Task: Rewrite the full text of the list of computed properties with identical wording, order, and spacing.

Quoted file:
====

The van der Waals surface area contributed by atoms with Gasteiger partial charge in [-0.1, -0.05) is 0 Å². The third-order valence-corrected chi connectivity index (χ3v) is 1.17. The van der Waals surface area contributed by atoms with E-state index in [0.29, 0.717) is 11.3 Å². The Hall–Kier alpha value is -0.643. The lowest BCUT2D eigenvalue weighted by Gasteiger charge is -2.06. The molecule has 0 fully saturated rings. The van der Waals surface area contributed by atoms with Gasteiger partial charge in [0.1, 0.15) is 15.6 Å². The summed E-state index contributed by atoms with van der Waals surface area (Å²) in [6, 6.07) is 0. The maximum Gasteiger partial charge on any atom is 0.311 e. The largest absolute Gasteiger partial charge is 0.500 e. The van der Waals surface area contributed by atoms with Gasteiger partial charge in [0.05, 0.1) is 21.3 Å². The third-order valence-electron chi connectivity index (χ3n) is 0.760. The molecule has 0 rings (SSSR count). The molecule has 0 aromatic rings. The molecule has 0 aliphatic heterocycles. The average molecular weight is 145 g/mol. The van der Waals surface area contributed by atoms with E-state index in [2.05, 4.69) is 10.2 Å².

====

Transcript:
The van der Waals surface area contributed by atoms with Gasteiger partial charge in [-0.1, -0.05) is 0 Å². The third-order valence-corrected chi connectivity index (χ3v) is 1.17. The van der Waals surface area contributed by atoms with E-state index in [0.29, 0.717) is 11.3 Å². The Hall–Kier alpha value is -0.643. The lowest BCUT2D eigenvalue weighted by Gasteiger charge is -2.06. The molecule has 0 fully saturated rings. The van der Waals surface area contributed by atoms with Gasteiger partial charge in [0.1, 0.15) is 15.6 Å². The summed E-state index contributed by atoms with van der Waals surface area (Å²) in [6, 6.07) is 0. The maximum Gasteiger partial charge on any atom is 0.311 e. The largest absolute Gasteiger partial charge is 0.500 e. The van der Waals surface area contributed by atoms with Gasteiger partial charge in [0.05, 0.1) is 21.3 Å². The third-order valence-electron chi connectivity index (χ3n) is 0.760. The molecule has 0 rings (SSSR count). The molecule has 0 aromatic rings. The molecule has 0 aliphatic heterocycles. The average molecular weight is 145 g/mol. The van der Waals surface area contributed by atoms with E-state index in [2.05, 4.69) is 10.2 Å².